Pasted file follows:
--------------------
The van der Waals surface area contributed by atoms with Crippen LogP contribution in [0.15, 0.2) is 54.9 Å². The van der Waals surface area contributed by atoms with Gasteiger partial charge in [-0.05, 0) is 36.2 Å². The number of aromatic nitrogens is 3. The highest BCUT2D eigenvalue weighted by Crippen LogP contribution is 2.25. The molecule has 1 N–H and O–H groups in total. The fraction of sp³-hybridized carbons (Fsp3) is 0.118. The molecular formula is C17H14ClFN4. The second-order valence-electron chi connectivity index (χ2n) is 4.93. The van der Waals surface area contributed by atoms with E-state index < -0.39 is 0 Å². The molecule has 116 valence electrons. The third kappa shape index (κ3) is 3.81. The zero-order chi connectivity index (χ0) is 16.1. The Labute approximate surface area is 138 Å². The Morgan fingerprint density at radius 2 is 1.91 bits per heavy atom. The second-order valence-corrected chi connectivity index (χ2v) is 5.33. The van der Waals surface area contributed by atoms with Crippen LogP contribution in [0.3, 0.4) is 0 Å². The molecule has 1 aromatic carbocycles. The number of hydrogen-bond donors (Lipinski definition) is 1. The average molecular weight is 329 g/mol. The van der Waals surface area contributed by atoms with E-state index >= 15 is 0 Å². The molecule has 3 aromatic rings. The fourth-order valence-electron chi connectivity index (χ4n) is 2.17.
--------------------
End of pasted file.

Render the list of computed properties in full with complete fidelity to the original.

The van der Waals surface area contributed by atoms with Crippen LogP contribution in [0.15, 0.2) is 54.9 Å². The van der Waals surface area contributed by atoms with Gasteiger partial charge in [-0.05, 0) is 36.2 Å². The number of aromatic nitrogens is 3. The highest BCUT2D eigenvalue weighted by Crippen LogP contribution is 2.25. The molecule has 1 N–H and O–H groups in total. The fraction of sp³-hybridized carbons (Fsp3) is 0.118. The molecular formula is C17H14ClFN4. The second-order valence-electron chi connectivity index (χ2n) is 4.93. The van der Waals surface area contributed by atoms with E-state index < -0.39 is 0 Å². The molecule has 116 valence electrons. The third kappa shape index (κ3) is 3.81. The zero-order chi connectivity index (χ0) is 16.1. The Labute approximate surface area is 138 Å². The Morgan fingerprint density at radius 2 is 1.91 bits per heavy atom. The second-order valence-corrected chi connectivity index (χ2v) is 5.33. The van der Waals surface area contributed by atoms with Crippen LogP contribution in [0.3, 0.4) is 0 Å². The molecule has 1 aromatic carbocycles. The number of hydrogen-bond donors (Lipinski definition) is 1. The average molecular weight is 329 g/mol. The van der Waals surface area contributed by atoms with E-state index >= 15 is 0 Å². The molecule has 3 aromatic rings. The fourth-order valence-electron chi connectivity index (χ4n) is 2.17.